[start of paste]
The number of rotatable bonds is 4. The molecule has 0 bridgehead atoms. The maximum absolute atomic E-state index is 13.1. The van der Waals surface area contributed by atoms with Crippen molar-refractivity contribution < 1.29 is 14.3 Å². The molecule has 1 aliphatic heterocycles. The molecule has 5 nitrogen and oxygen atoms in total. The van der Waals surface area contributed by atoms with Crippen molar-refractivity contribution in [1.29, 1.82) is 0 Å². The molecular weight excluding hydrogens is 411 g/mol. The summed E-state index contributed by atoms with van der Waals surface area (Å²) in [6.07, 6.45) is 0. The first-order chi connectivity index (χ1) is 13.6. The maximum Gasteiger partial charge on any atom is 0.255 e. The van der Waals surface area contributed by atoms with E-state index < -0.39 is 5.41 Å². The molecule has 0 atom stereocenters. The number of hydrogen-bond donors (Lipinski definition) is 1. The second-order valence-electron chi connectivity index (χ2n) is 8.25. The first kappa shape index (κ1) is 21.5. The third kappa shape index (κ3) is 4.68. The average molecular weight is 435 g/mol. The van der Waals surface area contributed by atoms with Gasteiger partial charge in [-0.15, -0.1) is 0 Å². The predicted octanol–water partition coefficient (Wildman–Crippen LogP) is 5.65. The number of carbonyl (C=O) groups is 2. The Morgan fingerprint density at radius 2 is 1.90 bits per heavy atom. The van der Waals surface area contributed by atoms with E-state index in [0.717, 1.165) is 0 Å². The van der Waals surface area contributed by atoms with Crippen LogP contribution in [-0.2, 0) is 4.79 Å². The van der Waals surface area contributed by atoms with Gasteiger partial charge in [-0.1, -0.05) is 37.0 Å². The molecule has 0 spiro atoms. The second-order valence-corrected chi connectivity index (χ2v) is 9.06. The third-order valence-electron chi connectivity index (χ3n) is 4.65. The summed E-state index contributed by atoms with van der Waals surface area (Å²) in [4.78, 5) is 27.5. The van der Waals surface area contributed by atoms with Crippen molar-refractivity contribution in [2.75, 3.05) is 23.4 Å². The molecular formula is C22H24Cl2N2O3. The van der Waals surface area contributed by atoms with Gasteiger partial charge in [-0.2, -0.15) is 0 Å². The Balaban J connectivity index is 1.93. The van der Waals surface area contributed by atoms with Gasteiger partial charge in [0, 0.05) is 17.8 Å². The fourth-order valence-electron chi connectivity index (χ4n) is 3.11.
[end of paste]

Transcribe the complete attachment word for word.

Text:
The number of rotatable bonds is 4. The molecule has 0 bridgehead atoms. The maximum absolute atomic E-state index is 13.1. The van der Waals surface area contributed by atoms with Crippen molar-refractivity contribution < 1.29 is 14.3 Å². The molecule has 1 aliphatic heterocycles. The molecule has 5 nitrogen and oxygen atoms in total. The van der Waals surface area contributed by atoms with Crippen molar-refractivity contribution in [1.29, 1.82) is 0 Å². The molecular weight excluding hydrogens is 411 g/mol. The summed E-state index contributed by atoms with van der Waals surface area (Å²) in [6.07, 6.45) is 0. The first-order chi connectivity index (χ1) is 13.6. The maximum Gasteiger partial charge on any atom is 0.255 e. The van der Waals surface area contributed by atoms with E-state index < -0.39 is 5.41 Å². The molecule has 0 atom stereocenters. The number of hydrogen-bond donors (Lipinski definition) is 1. The second-order valence-electron chi connectivity index (χ2n) is 8.25. The first kappa shape index (κ1) is 21.5. The third kappa shape index (κ3) is 4.68. The average molecular weight is 435 g/mol. The van der Waals surface area contributed by atoms with Gasteiger partial charge in [-0.15, -0.1) is 0 Å². The predicted octanol–water partition coefficient (Wildman–Crippen LogP) is 5.65. The number of carbonyl (C=O) groups is 2. The Morgan fingerprint density at radius 2 is 1.90 bits per heavy atom. The van der Waals surface area contributed by atoms with E-state index in [0.717, 1.165) is 0 Å². The van der Waals surface area contributed by atoms with Crippen LogP contribution in [-0.2, 0) is 4.79 Å². The van der Waals surface area contributed by atoms with Gasteiger partial charge in [-0.1, -0.05) is 37.0 Å². The molecule has 0 spiro atoms. The second-order valence-corrected chi connectivity index (χ2v) is 9.06. The third-order valence-electron chi connectivity index (χ3n) is 4.65. The summed E-state index contributed by atoms with van der Waals surface area (Å²) in [4.78, 5) is 27.5. The van der Waals surface area contributed by atoms with Crippen molar-refractivity contribution in [2.75, 3.05) is 23.4 Å². The molecular formula is C22H24Cl2N2O3. The van der Waals surface area contributed by atoms with Gasteiger partial charge in [-0.2, -0.15) is 0 Å². The Balaban J connectivity index is 1.93. The van der Waals surface area contributed by atoms with Gasteiger partial charge in [0, 0.05) is 17.8 Å². The fourth-order valence-electron chi connectivity index (χ4n) is 3.11.